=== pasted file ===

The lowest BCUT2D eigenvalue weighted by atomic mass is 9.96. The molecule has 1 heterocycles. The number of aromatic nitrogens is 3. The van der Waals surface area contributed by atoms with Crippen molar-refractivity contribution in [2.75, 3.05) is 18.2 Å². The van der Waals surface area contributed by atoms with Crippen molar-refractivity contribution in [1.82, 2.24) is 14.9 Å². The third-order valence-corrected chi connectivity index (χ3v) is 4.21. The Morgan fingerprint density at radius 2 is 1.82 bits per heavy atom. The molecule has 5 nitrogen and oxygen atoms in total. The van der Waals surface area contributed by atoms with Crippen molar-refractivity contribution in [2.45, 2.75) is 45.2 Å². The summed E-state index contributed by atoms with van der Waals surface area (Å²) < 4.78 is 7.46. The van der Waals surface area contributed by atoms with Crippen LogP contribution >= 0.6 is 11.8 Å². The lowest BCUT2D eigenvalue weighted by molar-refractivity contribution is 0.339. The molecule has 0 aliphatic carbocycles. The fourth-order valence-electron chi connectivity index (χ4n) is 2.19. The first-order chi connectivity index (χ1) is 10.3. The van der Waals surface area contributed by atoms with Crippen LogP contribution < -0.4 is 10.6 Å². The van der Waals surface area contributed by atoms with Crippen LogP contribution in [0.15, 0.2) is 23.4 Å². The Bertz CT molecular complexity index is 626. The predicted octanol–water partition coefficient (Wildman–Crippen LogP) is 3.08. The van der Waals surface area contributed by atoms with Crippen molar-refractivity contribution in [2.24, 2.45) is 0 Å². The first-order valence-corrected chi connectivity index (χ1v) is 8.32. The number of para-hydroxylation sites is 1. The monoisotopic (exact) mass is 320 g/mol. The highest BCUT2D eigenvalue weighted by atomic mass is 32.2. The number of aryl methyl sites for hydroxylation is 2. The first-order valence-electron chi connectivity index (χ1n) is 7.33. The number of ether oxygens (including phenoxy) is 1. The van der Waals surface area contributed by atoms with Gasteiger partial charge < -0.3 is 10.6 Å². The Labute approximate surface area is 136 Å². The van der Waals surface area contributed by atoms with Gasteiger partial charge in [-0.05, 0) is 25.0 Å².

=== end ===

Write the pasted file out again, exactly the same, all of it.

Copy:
The lowest BCUT2D eigenvalue weighted by atomic mass is 9.96. The molecule has 1 heterocycles. The number of aromatic nitrogens is 3. The van der Waals surface area contributed by atoms with Crippen molar-refractivity contribution in [2.75, 3.05) is 18.2 Å². The van der Waals surface area contributed by atoms with Crippen molar-refractivity contribution in [1.82, 2.24) is 14.9 Å². The third-order valence-corrected chi connectivity index (χ3v) is 4.21. The Morgan fingerprint density at radius 2 is 1.82 bits per heavy atom. The molecule has 5 nitrogen and oxygen atoms in total. The van der Waals surface area contributed by atoms with Crippen molar-refractivity contribution in [2.45, 2.75) is 45.2 Å². The summed E-state index contributed by atoms with van der Waals surface area (Å²) < 4.78 is 7.46. The van der Waals surface area contributed by atoms with Crippen LogP contribution >= 0.6 is 11.8 Å². The lowest BCUT2D eigenvalue weighted by molar-refractivity contribution is 0.339. The molecule has 0 aliphatic carbocycles. The fourth-order valence-electron chi connectivity index (χ4n) is 2.19. The first-order chi connectivity index (χ1) is 10.3. The van der Waals surface area contributed by atoms with Crippen LogP contribution < -0.4 is 10.6 Å². The van der Waals surface area contributed by atoms with Crippen LogP contribution in [0.15, 0.2) is 23.4 Å². The Bertz CT molecular complexity index is 626. The predicted octanol–water partition coefficient (Wildman–Crippen LogP) is 3.08. The van der Waals surface area contributed by atoms with Crippen molar-refractivity contribution in [2.24, 2.45) is 0 Å². The first-order valence-corrected chi connectivity index (χ1v) is 8.32. The number of para-hydroxylation sites is 1. The monoisotopic (exact) mass is 320 g/mol. The highest BCUT2D eigenvalue weighted by atomic mass is 32.2. The number of aryl methyl sites for hydroxylation is 2. The first-order valence-electron chi connectivity index (χ1n) is 7.33. The number of ether oxygens (including phenoxy) is 1. The van der Waals surface area contributed by atoms with Gasteiger partial charge < -0.3 is 10.6 Å². The Labute approximate surface area is 136 Å². The van der Waals surface area contributed by atoms with Gasteiger partial charge in [-0.05, 0) is 25.0 Å².